Change is inevitable in business. The business cycle moves at varying speeds, but it is always flowing. Business leaders must navigate the changing winds of regulations, taxes, inflation, currency fluctuations and even Mother Nature.
A change that is always welcome is improvement in the U.S. economy. U.S. industrial production, our benchmark for the general economy, increased 3.1% over the last 12 months. In spite of a harsh winter, growth in the first three months of 2014 rose 3.7% over the year earlier. All three segments of industrial production (mining, manufacturing, and utilities) are in positive territory. Additional rise is probable through the near term, based on our rate-of-change analysis and the leading indicators.
The leading indicators cover a broad cross section of the U.S. economy, and they are showing no sign of a recession ahead. Wholesale trade is at a record high, as is retail sales. The labor market is gaining strength, nonresidential construction is recovering, and the cost of borrowing is low by historical standards. This is an attractive time for businesses to invest in efficiency-improving software and equipment.
There are headwinds that we anticipate will impact the economy and lead to a slower rate of growth by late 2014 and early 2015. More expensive health care, higher costs for housing (both on the purchase and rental side), and rising food and gasoline prices will have an impact on discretionary spending and contribute to a slowdown in housing starts and softness in retail sales. We don't see these events as breaking the back of the consumer, but merely cause a milder rate of rise in spending over the next 12 months.
The U.S. economy is expanding, and more items are being stamped with "Made in the USA." And we are using U.S. energy to fuel a larger portion of our economic growth. Data shows that U.S. dependence on foreign oil has plummeted over the past eight years from 60.3% in 2005 to 32.3% in 2013. We have been below 50% for the past four years. In addition, the majority of the foreign oil imported into the U.S. is from Canada and Mexico, both stable and reliable neighbors. This significantly lessens the security and economic threat from disruptive global oil supplies. The strides made in reducing our dependence on foreign oil should pay handsome dividends in growing our economy, attracting manufacturing to our shores and boosting exports of refined oil products and LNG.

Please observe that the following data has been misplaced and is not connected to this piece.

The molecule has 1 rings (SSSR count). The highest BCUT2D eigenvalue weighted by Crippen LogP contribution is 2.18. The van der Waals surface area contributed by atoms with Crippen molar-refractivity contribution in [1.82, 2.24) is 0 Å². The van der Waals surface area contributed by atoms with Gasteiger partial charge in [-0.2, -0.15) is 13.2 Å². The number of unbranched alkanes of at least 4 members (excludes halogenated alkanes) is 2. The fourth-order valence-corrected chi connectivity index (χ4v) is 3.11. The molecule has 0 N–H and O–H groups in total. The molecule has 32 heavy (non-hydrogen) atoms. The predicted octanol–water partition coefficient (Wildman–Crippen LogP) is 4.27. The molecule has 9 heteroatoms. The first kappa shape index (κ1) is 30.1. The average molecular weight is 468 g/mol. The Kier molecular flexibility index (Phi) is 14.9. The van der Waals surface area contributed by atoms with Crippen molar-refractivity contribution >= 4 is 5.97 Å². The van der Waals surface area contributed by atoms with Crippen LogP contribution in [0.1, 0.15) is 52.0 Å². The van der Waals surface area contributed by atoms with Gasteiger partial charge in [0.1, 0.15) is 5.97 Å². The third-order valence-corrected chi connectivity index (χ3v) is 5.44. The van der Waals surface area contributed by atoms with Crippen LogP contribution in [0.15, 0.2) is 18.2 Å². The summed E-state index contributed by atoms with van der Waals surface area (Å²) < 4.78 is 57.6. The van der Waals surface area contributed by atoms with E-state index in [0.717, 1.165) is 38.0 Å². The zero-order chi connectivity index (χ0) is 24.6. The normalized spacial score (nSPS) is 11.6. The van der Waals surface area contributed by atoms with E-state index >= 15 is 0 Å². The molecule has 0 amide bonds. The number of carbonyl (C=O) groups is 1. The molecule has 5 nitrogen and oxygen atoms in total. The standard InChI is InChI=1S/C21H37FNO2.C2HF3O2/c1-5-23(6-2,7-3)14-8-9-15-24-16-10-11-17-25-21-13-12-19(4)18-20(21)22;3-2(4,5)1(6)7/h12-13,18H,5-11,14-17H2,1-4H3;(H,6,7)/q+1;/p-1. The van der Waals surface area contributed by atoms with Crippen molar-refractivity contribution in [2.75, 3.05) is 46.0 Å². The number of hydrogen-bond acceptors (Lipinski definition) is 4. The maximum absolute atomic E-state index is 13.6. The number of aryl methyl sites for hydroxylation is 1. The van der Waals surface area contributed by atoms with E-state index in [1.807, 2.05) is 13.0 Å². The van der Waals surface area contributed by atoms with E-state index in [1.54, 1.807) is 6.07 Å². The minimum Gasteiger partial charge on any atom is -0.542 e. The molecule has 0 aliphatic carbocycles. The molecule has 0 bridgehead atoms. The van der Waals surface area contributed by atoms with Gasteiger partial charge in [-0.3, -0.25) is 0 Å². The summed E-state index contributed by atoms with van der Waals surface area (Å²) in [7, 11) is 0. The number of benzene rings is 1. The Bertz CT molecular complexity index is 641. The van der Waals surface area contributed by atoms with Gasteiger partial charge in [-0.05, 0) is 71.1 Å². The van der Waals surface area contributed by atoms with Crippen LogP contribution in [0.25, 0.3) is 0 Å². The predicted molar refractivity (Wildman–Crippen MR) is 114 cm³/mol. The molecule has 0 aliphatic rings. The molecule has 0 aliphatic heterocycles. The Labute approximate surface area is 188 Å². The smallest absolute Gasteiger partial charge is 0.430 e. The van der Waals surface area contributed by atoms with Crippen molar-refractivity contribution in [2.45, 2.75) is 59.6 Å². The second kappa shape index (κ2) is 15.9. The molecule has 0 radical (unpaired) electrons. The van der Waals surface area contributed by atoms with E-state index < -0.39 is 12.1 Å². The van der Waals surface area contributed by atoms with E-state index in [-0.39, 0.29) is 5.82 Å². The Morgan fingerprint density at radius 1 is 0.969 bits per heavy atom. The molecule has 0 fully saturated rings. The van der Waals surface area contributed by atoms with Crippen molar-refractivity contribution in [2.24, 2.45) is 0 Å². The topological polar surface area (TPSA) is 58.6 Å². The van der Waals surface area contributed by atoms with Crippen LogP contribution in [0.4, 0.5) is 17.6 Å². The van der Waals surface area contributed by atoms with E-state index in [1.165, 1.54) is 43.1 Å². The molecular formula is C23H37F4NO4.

Oil and gas production is booming in the United States. Over the last 12 months, annual average production has risen to levels not seen since 1973. It has been a long time coming, as the industry has seen decades of decline. Higher oil prices and advancements in hydraulic fracking technology in 2006 have led to the current U.S. development boom. Our expectation is for additional industry growth through 2015, but at a slower pace than we are currently seeing. Oil prices should weaken in the months to come due to the slower pace of economic activity globally, and this will slow down activity in oil field development.
Although the benefits of increasing energy independence are widespread, the actual oil drilled in the U.S. is quite concentrated. Over 80% of the oil produced in the U.S. comes from five states and the Gulf of Mexico. Texas is the largest oil producer, accounting for 35% of U.S. production in 2013. The Gulf of Mexico still produces 17% of our oil. The Bakken Shale region of North Dakota now accounts for 12% of U.S. production, followed by California (7%), Alaska (7%) and Oklahoma (4%).
There are a multitude of opportunities that are flowing downstream from this growth sector: everything from refineries and transportation to maintenance and commercial equipment to warehousing and chemical construction to ordinary supplies and professional services. Be prepared to take advantage of the growth opportunities -- especially once the U.S. economy gets past the slow patch in 2015. Innovation of existing products and improved services will be the key to retaining customers and increasing market share through the next 12 months. Add top-notch salespeople to help penetrate new markets. Have sufficient cash (line of credit), as new hires, wages and health-care costs squeeze cash flow over the coming two years.
Change is coming. And a lot of it is very good news.
Contributing Editor Alan Beaulieu is an economist and president of ITR (itreconomics.com). He is co-author, with his brother Brian, of "Make Your Move," a book on spotting business-cycle trends.